Beta Readers: Pros & Cons (Part II-PROS)

There is something so amazing about sharing your work with people excited to read it!

It is a testament to the WIP (Work In Progress) that those whom you have asked to read you work are just as passionate about what you are creating as you are! The people whom are willing to look over typos, incomplete sentences or even lopsided plots (and their holes) and see the potential (and potential greatness) in what you’re creating!

Beta Readers are the frosting on the WIP cake! They make it better, sweeter and help to bring everything together. When your Beta Readers are engaged; when they communicate with you; when they get swept up in a world you’ve created? This is the very best thing.

Beta Readers offer you first hand reaction to your story! The scary part of any WIP is the actual draft, but to have someone willing and engaged enough to read it? Including the revisions? This is a high compliment and encouragement.

Think of Beta Readers as sous chefs. They help to get and pull everything together. Their help and input help to shape the document, making it perfect for the rest of the world.

Do not shun the extra eyes, dear ones. Don’t negate the power of those whom are willing to review your work and invest in it! Beta readers are needed! Seek them out and use them!

The work awaits!

Spring 2019-Writing Workshop

The second writer’s workshop is in the next 2 weeks!

The purpose of these workshops is to assist budding and aspiring writers with with manuscripts, ideas or works in progress! For 2 hours, there will be advice dispensed, questions answered as well as resources given!

I am excited for what this second workshop will bring and the work to be created from it!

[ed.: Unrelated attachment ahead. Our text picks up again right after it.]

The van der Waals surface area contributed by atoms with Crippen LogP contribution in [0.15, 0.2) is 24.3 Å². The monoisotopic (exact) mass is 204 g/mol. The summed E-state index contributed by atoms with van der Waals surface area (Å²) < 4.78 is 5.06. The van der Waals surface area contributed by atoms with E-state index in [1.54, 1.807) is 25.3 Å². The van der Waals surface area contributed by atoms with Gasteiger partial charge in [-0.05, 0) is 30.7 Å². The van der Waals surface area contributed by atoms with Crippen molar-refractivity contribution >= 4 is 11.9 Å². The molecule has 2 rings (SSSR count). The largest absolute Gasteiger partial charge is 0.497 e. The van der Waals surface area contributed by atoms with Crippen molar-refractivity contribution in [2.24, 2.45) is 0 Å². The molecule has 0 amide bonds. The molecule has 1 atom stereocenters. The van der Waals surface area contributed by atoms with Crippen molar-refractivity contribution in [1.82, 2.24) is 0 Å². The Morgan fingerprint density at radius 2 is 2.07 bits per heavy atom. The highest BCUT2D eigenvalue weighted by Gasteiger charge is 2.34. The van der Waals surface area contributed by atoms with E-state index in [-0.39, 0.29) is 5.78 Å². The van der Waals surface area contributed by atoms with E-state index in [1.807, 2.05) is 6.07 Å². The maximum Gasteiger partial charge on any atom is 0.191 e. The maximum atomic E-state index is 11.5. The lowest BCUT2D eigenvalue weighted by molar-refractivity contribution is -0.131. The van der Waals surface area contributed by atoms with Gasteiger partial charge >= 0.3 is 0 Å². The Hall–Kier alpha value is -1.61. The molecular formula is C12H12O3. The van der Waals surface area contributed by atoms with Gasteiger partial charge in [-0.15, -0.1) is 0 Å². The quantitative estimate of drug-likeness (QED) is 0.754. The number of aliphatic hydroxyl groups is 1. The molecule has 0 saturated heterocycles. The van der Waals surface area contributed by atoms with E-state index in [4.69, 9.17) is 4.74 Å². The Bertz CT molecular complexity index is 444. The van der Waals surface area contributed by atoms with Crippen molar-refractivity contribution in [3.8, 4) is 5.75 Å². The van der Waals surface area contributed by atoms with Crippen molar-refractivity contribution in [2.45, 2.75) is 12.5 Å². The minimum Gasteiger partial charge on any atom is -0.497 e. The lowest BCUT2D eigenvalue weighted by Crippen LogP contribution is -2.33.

Pushing writers is what I do, and this platform is one more way to do that!

Best,

JBHarris

Protecting The Work: Integrity In Chosing Beta Readers

The most important thing for Beta Readers is not the reading.

No, it’s not a joke.

Yes, I’m serious.

The most important thing for a Beta Reader is not to steal your work. Even if it’s a rough draft.

In choosing your Beta Readers, the best advice is to keep your number small and composed of people you trust. It also doesn’t hurt to have your Beta Readers sign a contract that dictates not to share/plagiarize the work you show them.

Intellectual property is still property! It needs to be protected to the fullest extent of the law.

Take pride in your work! Protect it.

There is nothing worse than having your work stolen by the very people you believed you would trust with it.

[image from ad-Martin.com]

What Is A Beta Reader?

According to Wikipedia:

A beta reader is usually an unpaid test reader of an unreleased work of literature or other writing, who gives feedback from the point of view of an average reader to the author.

Note: A beta reader is not a professional and can therefore provide advice and comments in the opinions of an average reader.

Let me make this clear, to publish or become published, you don’t need to have a beta reader.

Let me also make this clear: beta readers are a tool and Shekinah Glory Writing Services is a fan of beta readers!

Beta readers are a great, living addition to your writing tool kit. They can give honest opinions and observations about what you’ve written. They can be just as passionate about your characters as you are. They can ask questions of you to pull out more story–sometimes parts you didn’t think about!

Beta readers are the unsung heroes of revising and drafting! Don’t believe me? Ask Stephen King. It was his wife, Tabitha, that rescued a novel from the trash because she liked what she read! That novel was Carrie.

Keep writing dear ones!

HAPPY NEW YEAR!

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2019.

If you have been following this space, I first want to tell you: